Mexico, world’s smallest whale threatened by extinction


Vaquita

From Biology News Net:

Research published in the academic journal Mammal Review has uncovered the missing link in the depleting population of the vaquita.

With a body less than 1.5 m long, the vaquita is the smallest living cetacean (the order Cetacea consists of whales, dolphins and porpoises).

It also has one of the smallest ranges (c. 2235 km2) and one of the smallest populations (< 600 individuals based on a 1997 survey).

This little porpoise is one of the two most critically endangered small cetaceans in the world, suggesting that its chances of survival are small, just like its population size and area of distribution.

So, what actions have been and are being taken to prevent the vaquita’s extinction and promote its recovery”?

In a recent paper published in Mammal Review, the authors from Mexico and Canada reviewed the scientific issues, described previous and ongoing conservation efforts, and identified remaining obstacles, established priorities, and provided recommendations.

The vaquita is endemic to the north-western corner of the Gulf of California (north of 30º45’N and mainly west of 114º20’W), an area rich and diverse in marine mammals.

Endangered-porpoise numbers fall to just 250. Time is running out for vanishing vaquitas: here.

3 thoughts on “Mexico, world’s smallest whale threatened by extinction

  1. Rare Mekong dolphin making a comeback

    PHNOM PENH (Reuters) – Cambodia’s rare Mekong dolphin is making a tentative comeback from the edge of extinction after net fishing was banned in its main habitat, Cambodian and World Wildlife Fund officials said on Wednesday.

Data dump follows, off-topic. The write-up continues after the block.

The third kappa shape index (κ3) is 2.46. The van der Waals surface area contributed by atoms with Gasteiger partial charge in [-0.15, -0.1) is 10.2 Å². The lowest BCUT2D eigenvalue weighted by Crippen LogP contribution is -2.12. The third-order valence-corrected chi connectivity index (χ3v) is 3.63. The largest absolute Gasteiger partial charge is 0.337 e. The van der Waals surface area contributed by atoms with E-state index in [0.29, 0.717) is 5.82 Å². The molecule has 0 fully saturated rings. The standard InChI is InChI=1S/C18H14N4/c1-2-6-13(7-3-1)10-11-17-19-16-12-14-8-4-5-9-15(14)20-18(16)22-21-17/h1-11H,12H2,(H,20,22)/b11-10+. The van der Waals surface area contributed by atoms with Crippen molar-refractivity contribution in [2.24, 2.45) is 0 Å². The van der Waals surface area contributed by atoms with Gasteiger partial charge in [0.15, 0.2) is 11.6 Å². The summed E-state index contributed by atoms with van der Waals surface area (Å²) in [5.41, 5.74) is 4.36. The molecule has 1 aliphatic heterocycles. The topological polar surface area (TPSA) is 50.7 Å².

There are now about 160 dolphins, up from only 90 before net fishing was banned last year in the upper Mekong River in the eastern provinces of Kratie and Steung Treng borders, they said.

    The absence of gillnets strung in the river, allowing dolphins from other reaches of the river to move in, was the main reason for the sudden jump in numbers, the officials said.

    “We should have about 20 new babies born every year if the current trend continues,” Touch Seang Tana, chairman of Commission for Mekong Dolphins Conservation, told Reuters.

    “Within five years, we’ll be worried we will not have enough fish for dolphins to eat because humans also need fish,” he said.

    Fishing was banned in the area last year and local people encouraged to grow crops or work in the growing tourism industry instead of fishing.

    “The awareness, conservation and provision of alternative livelihoods to fishermen, have helped reduced adult mortalities,” the WWF said in a statement.

    Conservationists believe an estimated 1,000 dolphins, also known as Irrawady dolphins, live in India, Myanmar and Thailand.

    © Reuters 2007.

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  2. Pingback: Saving Mexico’s vaquita porpoises | Dear Kitty. Some blog

  3. Pingback: New Marine Protected Area in Bangladesh | Dear Kitty. Some blog

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